What is the Difference Between Developers and Publishers?
Have you ever wondered what the difference is between game developers and publishers? Find out in this article.
Brands and company names are just as important to gamers as to any consumer. If you play a game or use a piece of hardware that you like then you are more likely to trust the company that made it when buying future products. When it comes to hardware the names are obvious, whether it is Sony or Nintendo, Microsoft or Logitech, you can see at a glance who manufactured your product. With games the situation is a bit more complicated.
The production of games is a collaborative affair and if you buy a game in a box at retail then invariably it will have at least two company names on it, often more. There will be a publisher and a developer. Often there will be separate publishers for separate territories and sometimes games are developed by multiple developers. It is common for ports on separate platforms to be handled by a different company and occasionally the single player and multiplayer portions of a game will be made by separate developers. If you love the game and want to know what name to look out for in future then you should check who the developer is. Let’s take a look at what they do in closer detail.
What Developers Do
Developers are the real heroes of games development. The developers come up with the idea for the game, their designers create a detailed design document, their artists produce the environments and characters, their programmers implement the gameplay as described by the designers. All of the talent in making games resides with the developer. They typically work long hours for mediocre pay because they love what they do.
What Publishers Do
Publishers are responsible for manufacturing the boxed product, distribution and marketing. They advertise the game, arrange press coverage and produce the physical products before delivering them to stores around the world. The majority of games are also, at least partially, funded by publishers. They pay developers monthly and then recoup all of the money they paid out when the game goes to market before paying the developer a royalty (usually a small percentage).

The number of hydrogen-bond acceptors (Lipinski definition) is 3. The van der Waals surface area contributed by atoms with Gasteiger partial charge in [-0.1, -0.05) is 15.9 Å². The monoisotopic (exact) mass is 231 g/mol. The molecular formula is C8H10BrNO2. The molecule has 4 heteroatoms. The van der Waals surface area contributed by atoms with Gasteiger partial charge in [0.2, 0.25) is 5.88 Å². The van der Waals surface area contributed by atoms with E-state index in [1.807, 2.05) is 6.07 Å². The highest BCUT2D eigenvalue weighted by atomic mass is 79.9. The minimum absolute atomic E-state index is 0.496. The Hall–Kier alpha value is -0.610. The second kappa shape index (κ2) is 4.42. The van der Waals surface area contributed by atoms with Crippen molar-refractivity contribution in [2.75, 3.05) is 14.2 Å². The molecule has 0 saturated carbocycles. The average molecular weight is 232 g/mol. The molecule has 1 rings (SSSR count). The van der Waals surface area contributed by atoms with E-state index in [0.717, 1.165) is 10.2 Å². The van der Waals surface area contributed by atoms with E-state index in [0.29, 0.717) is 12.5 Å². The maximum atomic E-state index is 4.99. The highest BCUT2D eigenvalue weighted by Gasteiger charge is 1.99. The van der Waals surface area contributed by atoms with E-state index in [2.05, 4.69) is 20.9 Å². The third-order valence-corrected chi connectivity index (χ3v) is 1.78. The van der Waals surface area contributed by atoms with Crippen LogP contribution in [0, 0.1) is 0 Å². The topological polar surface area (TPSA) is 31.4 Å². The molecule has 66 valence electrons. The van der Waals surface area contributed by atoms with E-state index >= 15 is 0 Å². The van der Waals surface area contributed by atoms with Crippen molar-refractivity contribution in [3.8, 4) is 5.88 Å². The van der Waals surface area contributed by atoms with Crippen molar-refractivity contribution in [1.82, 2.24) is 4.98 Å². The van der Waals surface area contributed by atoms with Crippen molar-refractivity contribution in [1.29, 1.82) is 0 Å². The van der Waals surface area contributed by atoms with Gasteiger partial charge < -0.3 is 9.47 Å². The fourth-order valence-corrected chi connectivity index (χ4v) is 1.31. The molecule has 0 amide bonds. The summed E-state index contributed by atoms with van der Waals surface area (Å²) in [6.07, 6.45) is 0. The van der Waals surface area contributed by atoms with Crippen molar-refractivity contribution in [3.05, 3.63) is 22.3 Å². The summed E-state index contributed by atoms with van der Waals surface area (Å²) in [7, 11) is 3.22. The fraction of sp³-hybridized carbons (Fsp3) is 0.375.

Publishers With Internal Development Teams
Most of the large publishers have actually bought up developers now. This means they will typically have some kind of internal development team. In this case the game is developed and published by the same company, however, the developer part will often keep their original name, as with BioWare or be distinguishable by a sub title of some kind like EA Los Angeles. The publisher will often provide a team of games testers for the final stage of development but sometimes this is outsourced to a third party. The same goes for localization.
The Trouble With Publishers
If developers are lucky enough they can find private funding for their games or use profits from a previous project to fund a new one. If they sign up to a traditional publisher contract with monthly milestones then they have to jump through hoops with that publisher and often the hoops have little to do with making a good game. Despite the fact publishers lack the expertise to develop games they often allow marketing people and middle managers to interfere with the design and demand changes. They expect developers to shoulder a huge burden and because they hold the purse strings they can be as demanding and difficult as they like. Most developers will be able to tell you some story about a ludicrous demand they received from a publisher.
The bottom line is profit for publishers whereas for many developers all they care about is creating a great game. There are supportive publishers out there and developers who have enjoyed a massive level of success in the past will suffer less from interference but, as a general rule they like to exert some influence.
Lack of Imagination
Publishers have a lot of power in the games industry and the fact they are risk averse accounts for the high prevalence of licenses and sequels. It is easier to project a profit for a game that copies or builds on a previously successful title or a game that ties in with a new movie. They have little in the way of imagination and rarely fund projects that push the industry forward, although they will jump on the bandwagon of anything that has shown some success. Since they box the product and arrange press coverage they will typically make their company name the most prominent.
When it Works
When the relationship works the results can be excellent. Making a good game is rarely enough to bring developers the sales and attention they deserve. A good publisher will make sure consumers know about the game and they will be supportive and facilitate the development process rather than hinder it. When it doesn’t work games are buried forever and everyone concerned is left feeling frustrated.
Support Indie Developers
For the most part it is indie developers who actually drive things forward. If a developer can get free of the business minded approach that publishers insist on then they can innovate. There is a reason that Valve created Steam, a service whereby developers can sell their games online directly to gamers and earn a decent royalty without any creative interference.
The publisher is important to the gamer in terms of letting you know the game exists, actually getting the game on your hard disk, and in most cases, paying the developer to make the game, thus accepting the financial risks of a game that doesn't sell well or get finished. But, the next time you play an awesome game, just remember the people who really made it are the developers.